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What Is Hydrofracturing?

Originally developed in the oil drilling industry, hydrofracking is the practice of pumping water into new or existing water veins to enhance water flow. This process increases water production in existing wells. Our success rate for achieving a higher GPM (gallon per minute) output is over 98%.

Water running out of a blue water pump

How Does Hydrofracturing Work?

  • The pump is removed from the well and the depth of the well is measured.
  • The well is then videoed to determine the depth of the casing and the presence of any large existing fractures that may damage the packers.
  • Our packers are lowered into the well. The packers are then inflated. The frac pump begins pumping water into the space between the packers, building pressure and fracturing the well. The packers are deflated, lifted 40′ and the process is repeated.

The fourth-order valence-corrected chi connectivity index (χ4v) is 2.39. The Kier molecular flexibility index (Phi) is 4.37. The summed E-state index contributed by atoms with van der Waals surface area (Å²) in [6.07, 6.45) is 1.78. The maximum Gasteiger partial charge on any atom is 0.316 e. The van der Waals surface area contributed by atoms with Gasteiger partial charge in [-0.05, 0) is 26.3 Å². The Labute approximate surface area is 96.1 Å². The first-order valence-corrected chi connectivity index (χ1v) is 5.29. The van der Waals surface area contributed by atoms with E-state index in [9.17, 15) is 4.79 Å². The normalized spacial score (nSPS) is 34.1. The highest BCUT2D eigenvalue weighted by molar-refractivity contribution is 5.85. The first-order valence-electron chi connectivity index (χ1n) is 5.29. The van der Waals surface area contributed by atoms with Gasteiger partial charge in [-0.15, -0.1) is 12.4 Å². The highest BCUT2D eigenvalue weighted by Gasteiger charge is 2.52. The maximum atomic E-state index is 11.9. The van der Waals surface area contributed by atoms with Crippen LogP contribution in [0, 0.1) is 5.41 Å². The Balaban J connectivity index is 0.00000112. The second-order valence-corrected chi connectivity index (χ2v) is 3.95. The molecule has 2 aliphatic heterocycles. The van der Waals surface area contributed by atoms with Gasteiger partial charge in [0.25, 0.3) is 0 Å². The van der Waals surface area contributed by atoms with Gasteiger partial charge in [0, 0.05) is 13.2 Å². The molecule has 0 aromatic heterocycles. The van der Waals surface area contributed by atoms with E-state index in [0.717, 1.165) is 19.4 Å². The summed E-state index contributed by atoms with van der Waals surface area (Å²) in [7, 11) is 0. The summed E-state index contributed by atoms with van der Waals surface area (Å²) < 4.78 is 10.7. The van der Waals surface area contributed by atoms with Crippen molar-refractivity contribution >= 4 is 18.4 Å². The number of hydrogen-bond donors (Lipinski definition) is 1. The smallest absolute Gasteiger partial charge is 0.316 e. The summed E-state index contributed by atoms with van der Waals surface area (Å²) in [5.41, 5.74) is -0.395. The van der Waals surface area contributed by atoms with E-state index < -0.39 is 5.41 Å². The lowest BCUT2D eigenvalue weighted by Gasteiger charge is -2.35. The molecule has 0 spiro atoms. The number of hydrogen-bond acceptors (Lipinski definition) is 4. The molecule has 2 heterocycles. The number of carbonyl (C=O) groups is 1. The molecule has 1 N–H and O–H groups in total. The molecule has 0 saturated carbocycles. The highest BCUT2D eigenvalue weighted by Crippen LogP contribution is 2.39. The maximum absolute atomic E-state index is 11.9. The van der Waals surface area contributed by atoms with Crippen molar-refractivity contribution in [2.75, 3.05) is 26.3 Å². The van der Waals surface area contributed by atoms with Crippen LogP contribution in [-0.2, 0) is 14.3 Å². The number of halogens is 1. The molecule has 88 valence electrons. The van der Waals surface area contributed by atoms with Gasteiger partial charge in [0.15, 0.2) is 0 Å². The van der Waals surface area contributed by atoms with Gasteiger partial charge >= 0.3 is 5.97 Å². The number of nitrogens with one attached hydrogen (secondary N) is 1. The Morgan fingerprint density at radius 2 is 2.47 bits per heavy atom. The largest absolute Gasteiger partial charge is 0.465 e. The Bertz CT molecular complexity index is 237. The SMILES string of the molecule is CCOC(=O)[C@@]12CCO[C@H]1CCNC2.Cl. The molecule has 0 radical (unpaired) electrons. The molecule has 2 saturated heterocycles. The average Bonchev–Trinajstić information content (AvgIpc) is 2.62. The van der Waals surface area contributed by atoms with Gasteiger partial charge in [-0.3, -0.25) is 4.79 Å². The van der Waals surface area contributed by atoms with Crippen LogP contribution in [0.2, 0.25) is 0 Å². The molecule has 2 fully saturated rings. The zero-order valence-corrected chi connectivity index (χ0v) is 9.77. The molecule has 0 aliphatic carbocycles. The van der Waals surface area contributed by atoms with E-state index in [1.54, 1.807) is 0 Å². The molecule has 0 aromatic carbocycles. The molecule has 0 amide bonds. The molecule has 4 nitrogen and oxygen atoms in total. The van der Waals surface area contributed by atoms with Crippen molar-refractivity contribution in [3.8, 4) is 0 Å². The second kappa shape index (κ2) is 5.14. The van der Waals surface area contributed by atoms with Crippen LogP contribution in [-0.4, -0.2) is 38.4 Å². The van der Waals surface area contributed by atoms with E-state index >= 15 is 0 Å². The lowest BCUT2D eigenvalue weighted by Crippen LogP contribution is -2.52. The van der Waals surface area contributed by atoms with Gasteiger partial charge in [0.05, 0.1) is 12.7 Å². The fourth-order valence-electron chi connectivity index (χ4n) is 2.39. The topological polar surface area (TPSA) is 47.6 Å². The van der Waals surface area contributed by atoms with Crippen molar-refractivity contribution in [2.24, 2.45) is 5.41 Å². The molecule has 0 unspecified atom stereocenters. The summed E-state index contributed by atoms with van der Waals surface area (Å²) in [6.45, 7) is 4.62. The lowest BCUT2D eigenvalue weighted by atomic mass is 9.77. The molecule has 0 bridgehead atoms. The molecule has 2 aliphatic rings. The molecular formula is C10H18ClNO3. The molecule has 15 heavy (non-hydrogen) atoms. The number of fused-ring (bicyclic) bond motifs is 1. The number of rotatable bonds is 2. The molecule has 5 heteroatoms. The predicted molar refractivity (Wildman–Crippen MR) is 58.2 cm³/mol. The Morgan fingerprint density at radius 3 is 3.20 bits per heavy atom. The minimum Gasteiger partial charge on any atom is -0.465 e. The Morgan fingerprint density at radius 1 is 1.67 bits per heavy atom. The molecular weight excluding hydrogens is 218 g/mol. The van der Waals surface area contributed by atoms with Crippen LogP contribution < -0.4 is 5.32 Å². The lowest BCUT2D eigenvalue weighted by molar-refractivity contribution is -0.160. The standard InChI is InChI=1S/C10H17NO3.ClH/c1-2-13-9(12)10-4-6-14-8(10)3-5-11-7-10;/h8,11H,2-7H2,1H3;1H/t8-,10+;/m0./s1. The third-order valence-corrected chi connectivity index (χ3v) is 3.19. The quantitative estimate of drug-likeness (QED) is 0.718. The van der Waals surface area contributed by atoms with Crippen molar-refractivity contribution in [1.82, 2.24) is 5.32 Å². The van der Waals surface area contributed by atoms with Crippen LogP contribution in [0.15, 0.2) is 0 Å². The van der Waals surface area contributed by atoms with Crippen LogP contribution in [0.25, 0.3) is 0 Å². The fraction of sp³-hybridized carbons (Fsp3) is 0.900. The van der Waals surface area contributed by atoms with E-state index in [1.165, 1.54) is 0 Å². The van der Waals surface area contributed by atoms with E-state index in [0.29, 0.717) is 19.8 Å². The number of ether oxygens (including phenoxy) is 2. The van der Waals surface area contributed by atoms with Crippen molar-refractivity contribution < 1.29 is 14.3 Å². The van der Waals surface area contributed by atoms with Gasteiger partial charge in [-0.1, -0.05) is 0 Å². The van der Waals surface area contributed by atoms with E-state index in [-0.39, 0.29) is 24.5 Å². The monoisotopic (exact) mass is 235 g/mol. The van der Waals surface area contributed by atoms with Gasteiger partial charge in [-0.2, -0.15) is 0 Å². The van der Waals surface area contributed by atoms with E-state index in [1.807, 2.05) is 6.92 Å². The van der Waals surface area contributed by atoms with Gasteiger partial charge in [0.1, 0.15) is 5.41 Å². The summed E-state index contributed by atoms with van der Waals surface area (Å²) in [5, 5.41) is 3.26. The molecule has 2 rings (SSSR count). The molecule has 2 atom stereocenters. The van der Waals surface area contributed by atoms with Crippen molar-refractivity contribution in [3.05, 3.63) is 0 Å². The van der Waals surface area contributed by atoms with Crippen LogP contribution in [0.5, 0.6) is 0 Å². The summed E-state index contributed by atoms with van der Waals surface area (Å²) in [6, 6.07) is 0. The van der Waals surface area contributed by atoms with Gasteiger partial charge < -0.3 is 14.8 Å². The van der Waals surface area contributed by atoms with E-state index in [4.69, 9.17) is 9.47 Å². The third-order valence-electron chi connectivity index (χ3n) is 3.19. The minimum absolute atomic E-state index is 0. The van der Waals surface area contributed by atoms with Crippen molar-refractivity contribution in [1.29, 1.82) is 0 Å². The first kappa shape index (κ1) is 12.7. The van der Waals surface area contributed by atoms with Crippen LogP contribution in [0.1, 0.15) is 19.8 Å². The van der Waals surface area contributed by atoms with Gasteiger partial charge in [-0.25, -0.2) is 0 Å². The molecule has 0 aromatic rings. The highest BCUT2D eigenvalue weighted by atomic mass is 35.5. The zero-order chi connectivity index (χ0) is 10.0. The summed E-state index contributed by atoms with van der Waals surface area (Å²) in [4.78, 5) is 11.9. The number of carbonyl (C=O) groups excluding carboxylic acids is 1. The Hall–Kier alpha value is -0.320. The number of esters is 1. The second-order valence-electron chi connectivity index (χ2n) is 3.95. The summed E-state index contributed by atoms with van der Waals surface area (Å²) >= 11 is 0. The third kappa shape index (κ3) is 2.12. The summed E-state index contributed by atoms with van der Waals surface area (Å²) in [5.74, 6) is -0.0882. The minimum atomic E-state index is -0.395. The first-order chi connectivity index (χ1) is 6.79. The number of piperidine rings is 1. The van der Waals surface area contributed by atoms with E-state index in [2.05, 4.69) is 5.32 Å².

Single Fracture Process


The single packer set is the most common method used. After a well has been drilled silt and deposits may start to build up in the water producing fractures causing a decrease in overall well yield.


A packer is lowered down the well to pre-determined depth (Usually 20' below the casing or a minimum of 60' whichever is deeper), and water is injected into the well at high rate of volume and pressure. This will remove the obstruction and open up the water producing fractures.


Now that the obstructions have been forced out of the water producing fractures, more water is able to flow into the well increasing the overall yield of the well.

Zone Frac Process

Zone Isolation


"Zone" or straddle fracking is utilized. Two packers are lowered down the well isolateing a specific "zone" to be Hydro-Fracked.


Once that zone has been freed of its obstructions, the process is repeated at even intervals until the entire well has been Hydro-Fracked.


By concentrating the injection to where it is most needed, zone-fracturing insures optimum yield.

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